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The ix35 is the first car to emerge from Hyundai to show off the company's new "fluidic design" philosophy and judging from the ix35,and upcoming Elantra-replacement, the company's on to a good thing. With its rounded shape, swooping roof, characteristic slashes and interesting details, the ix35 is a smart-looking compact four-wheel drive.
On the aesthetics front, the only complaint we have is with the garish chrome grille trim onand models, which seems to go against the grain of the rest of the car. Thankfully, light-coloured ix35s, such as our review vehicle, camouflage this design oversight well.
The basecomes fitted with 17-inch steel wheels; 17-inch and 18-inch alloys, respectively, are standard on the higher-spec and variants. All models come equipped with rear fog lights, with the the only model to gain front fog lights.
Climb aboard the ix35 and it's clear that Hyundai's designers have upped the standard of their work here too. The dashboard is a pleasing combination of swooshes, pods and faux metal highlights. The neon blue interior lighting is funky, but it can be a bit trying on the eyes, even at its lowest intensity.
Although the cabin feels well made, the plastics are hard. Only thegains full leather upholstery, but given the sad and saggy look last year's Highlander had, we were quite glad to be in a cloth-trimmed vehicle. Driving comfort is hampered somewhat by the lack of steering wheel reach adjustment, seats that are rather too short and not particularly grippy, and head rests that are canted too far forward.
With its tall body, the ix35 is commodious for passengers both in the front and the back. Vertical boot space is hampered by the sloping roof line though. Points lost there are regained by the cargo nets and the removable cargo blind. Cargo space can be boosted by the rear seats, which split 70/30, but don't quite fold completely flat.
To look over, in and out of the ix35, see the more than 30 images in our.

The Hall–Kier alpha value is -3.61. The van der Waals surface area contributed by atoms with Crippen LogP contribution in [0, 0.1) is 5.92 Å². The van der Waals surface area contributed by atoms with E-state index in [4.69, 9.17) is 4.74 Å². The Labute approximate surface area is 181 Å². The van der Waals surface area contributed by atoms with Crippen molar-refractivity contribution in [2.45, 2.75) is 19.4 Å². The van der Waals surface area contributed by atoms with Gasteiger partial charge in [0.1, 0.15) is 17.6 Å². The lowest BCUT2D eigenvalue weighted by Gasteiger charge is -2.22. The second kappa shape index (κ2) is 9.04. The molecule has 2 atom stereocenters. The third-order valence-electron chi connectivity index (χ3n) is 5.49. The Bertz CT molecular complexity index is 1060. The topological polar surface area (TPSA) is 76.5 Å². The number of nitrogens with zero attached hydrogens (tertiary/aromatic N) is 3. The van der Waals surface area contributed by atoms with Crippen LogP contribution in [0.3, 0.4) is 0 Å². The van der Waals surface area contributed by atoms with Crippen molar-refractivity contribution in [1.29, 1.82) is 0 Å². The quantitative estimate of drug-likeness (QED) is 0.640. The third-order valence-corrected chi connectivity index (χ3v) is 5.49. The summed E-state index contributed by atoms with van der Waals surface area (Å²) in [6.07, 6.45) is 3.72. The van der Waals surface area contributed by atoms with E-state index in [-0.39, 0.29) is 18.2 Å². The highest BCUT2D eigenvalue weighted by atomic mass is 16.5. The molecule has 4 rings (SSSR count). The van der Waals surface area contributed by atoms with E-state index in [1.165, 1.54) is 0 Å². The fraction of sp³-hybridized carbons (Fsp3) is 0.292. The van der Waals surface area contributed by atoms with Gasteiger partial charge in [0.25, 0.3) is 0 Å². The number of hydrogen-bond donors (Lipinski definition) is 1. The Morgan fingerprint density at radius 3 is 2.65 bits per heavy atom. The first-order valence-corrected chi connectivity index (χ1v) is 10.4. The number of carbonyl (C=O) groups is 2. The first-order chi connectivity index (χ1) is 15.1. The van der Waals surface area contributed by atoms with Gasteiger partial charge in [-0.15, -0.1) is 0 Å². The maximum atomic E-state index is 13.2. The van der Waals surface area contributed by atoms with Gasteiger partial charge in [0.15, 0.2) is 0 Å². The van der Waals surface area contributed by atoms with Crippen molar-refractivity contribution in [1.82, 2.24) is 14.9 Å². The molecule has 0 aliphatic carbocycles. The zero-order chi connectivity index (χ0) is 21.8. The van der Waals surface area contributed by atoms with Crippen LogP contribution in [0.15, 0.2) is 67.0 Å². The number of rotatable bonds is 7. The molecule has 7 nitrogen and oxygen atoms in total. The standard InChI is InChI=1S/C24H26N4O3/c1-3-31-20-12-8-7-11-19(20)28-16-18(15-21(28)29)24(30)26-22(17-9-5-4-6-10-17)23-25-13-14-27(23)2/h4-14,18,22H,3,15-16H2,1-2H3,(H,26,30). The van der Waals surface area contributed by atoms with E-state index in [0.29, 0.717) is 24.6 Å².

For 2011, Hyundai has upgraded and standardised the entertainment system across the ix35 range, which now features Bluetooth for both hands-free and streaming audio. Phone pairing is painless and speedy, although listening to a wireless music stream does require one to hit the green Dial button and scroll through to BT Audio. The standard steering wheel controls allow the driver to easily change tracks, volume or music source.
Other audio sources include a single CD slot that is able to read data discs with MP3 and WMA files, AM/FM radio, an auxiliary jack and an iPod/iPhone-compatible USB port. Unlike previous models, the USB port doesn't require a Hyundai/Kia-specific cable, a standard issue Apple cable will suffice. Staring at the head unit reveals no obvious way to navigate music stored on USB sticks and Apple devices; to do this, just press and hold the Tune button for about three seconds.
Scrolling through thumb drives is zippy, but getting to your copy of "Zen Arcade" on an iOS 4 device would test even the patience of Mahatma Gandhi. Things aren't helped by the hypersensitivity of the Tune dial, which makes it all too easy to scroll across just as you're trying to the press the button.
There are six speakers located around the cabin, which, thanks to the wagon layout, sounds best from the rear seat. As the system does without a subwoofer, deep bassy music causes the speakers to reverberate. Overall, sound quality is decent, but not outstanding.